A Cultural Landscape
A day on the Delaware River is truly a journey through geological time and human history. The landscape shows evidence of the interrelationship of people and place. It crosses five topographic regions. A wide variety of geological structures can be found within these regions and river travelers can observe these in the different rock formations. Stone walls, farmhouses, bridge piers, and other structures reveal the local geology through the materials used in their construction.
The Appalachian Plateau, containing the river's headwaters, and the Ridge and Valley Province are part of the Upper Delaware. This is a hilly landscape, dominated by rocky rapids. Remains of a canal and the oldest existing wire suspension bridge in the nation reveal attempts to get around natural obstacles to trade and settlement.
The Middle Delaware includes part of the Ridge and Valley Province and Reading Prong (also known as the Highlands). Its most distinctive feature is the tight "S" curve through Kittatinny Ridge—the Delaware Water Gap. The spectacular views from the hills and the cool mountain air attracted people to the area in the 19th century.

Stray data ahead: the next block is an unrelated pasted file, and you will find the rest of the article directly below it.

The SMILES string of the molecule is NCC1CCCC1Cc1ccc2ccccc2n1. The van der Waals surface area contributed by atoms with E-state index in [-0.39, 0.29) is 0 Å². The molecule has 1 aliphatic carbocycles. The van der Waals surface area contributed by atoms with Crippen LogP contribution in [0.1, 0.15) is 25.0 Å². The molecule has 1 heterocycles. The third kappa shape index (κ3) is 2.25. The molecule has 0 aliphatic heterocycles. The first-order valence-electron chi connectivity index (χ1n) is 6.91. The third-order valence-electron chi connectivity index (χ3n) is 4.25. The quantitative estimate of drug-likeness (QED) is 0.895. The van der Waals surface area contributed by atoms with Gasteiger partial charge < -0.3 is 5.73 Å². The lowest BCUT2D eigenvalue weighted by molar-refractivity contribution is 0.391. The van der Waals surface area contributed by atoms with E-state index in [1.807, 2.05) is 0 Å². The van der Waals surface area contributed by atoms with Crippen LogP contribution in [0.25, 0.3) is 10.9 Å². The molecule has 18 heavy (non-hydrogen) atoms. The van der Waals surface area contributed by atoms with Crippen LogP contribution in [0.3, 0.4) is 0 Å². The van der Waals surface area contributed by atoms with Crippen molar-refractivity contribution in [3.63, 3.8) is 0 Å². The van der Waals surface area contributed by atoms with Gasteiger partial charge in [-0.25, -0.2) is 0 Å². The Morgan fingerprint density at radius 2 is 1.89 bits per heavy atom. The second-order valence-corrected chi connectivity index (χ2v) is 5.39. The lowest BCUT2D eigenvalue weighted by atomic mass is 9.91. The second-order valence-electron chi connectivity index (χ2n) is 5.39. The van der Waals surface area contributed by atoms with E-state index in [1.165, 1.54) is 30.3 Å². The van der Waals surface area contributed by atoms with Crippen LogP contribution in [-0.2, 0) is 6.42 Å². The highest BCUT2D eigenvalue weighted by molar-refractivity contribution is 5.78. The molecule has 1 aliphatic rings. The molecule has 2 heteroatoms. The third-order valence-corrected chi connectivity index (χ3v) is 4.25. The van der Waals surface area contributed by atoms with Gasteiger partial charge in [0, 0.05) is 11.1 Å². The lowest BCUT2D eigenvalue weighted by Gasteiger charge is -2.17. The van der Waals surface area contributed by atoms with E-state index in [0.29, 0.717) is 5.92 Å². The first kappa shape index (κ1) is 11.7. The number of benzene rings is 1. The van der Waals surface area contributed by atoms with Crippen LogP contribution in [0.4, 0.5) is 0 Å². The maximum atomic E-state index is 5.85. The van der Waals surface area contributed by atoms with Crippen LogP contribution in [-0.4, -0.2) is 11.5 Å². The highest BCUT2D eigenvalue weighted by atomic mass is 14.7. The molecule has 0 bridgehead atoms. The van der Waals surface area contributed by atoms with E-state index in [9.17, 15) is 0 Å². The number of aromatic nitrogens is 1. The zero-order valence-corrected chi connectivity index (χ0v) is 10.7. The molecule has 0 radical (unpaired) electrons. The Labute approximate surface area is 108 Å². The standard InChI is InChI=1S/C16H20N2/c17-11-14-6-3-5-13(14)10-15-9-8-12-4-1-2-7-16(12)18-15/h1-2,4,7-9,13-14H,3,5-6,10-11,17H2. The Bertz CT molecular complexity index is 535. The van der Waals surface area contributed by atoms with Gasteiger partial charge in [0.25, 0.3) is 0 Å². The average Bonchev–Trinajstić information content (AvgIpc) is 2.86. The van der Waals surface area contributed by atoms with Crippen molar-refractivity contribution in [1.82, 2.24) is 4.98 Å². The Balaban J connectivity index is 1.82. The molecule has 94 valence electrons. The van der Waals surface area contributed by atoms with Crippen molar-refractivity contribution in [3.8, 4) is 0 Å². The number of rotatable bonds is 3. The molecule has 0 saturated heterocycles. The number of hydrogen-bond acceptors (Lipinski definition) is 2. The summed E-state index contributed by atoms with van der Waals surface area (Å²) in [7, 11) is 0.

Further downriver, the Lower Delaware includes the Piedmont, and the Coastal Plain surrounding the Delaware Bay. The gently rolling hills and fertile soils of the Piedmont led to early settlement and continued development in river towns such as Trenton, New Jersey and New Hope, Pennsylvania. Milford Bluffs is a distinct geologic formation, with a red color due to high iron content.
A temperate climate and bountiful supply of water, wildlife, timber, minerals, and fertile soils have attracted humans dating back 12,000 years when Paleo-Indians first camped along the Delaware. The Lenni Lenape built permanent villages along the Delaware River and many of its tributary streams and lakes. The Lenape paddled dugout canoes on the river a thousand years before European colonists appeared.
During the 18th and 19th centuries, the Delaware River was the political, revolutionary, agricultural, and industrial center of the United States. The river and its canal systems were used to transport enormous quantities of lumber, anthracite coal, iron, and agricultural goods to New York and Philadelphia. A critical event in American history, "Washington Crossing the Delaware," is surely the nation's most famous image of a river crossing.